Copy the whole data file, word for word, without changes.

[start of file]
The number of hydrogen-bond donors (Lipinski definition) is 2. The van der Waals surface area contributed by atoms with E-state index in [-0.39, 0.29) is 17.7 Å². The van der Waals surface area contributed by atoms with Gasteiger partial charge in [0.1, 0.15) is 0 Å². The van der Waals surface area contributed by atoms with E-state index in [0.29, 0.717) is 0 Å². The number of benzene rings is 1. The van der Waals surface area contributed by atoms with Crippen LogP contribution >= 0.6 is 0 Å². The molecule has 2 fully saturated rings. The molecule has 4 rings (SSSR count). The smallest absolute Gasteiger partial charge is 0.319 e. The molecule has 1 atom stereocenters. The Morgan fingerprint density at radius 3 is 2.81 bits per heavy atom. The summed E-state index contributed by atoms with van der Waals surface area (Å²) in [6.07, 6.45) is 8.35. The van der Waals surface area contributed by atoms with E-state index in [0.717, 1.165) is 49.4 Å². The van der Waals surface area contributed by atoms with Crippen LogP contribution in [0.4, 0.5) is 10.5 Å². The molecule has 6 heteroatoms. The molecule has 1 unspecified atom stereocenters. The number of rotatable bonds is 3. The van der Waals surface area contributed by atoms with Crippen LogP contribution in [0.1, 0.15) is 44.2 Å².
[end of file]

The number of hydrogen-bond donors (Lipinski definition) is 2. The van der Waals surface area contributed by atoms with E-state index in [-0.39, 0.29) is 17.7 Å². The van der Waals surface area contributed by atoms with Gasteiger partial charge in [0.1, 0.15) is 0 Å². The van der Waals surface area contributed by atoms with E-state index in [0.29, 0.717) is 0 Å². The number of benzene rings is 1. The van der Waals surface area contributed by atoms with Crippen LogP contribution >= 0.6 is 0 Å². The molecule has 2 fully saturated rings. The molecule has 4 rings (SSSR count). The smallest absolute Gasteiger partial charge is 0.319 e. The molecule has 1 atom stereocenters. The Morgan fingerprint density at radius 3 is 2.81 bits per heavy atom. The summed E-state index contributed by atoms with van der Waals surface area (Å²) in [6.07, 6.45) is 8.35. The van der Waals surface area contributed by atoms with E-state index in [0.717, 1.165) is 49.4 Å². The van der Waals surface area contributed by atoms with Crippen LogP contribution in [0.4, 0.5) is 10.5 Å². The molecule has 6 heteroatoms. The molecule has 1 unspecified atom stereocenters. The number of rotatable bonds is 3. The van der Waals surface area contributed by atoms with Crippen LogP contribution in [0.1, 0.15) is 44.2 Å².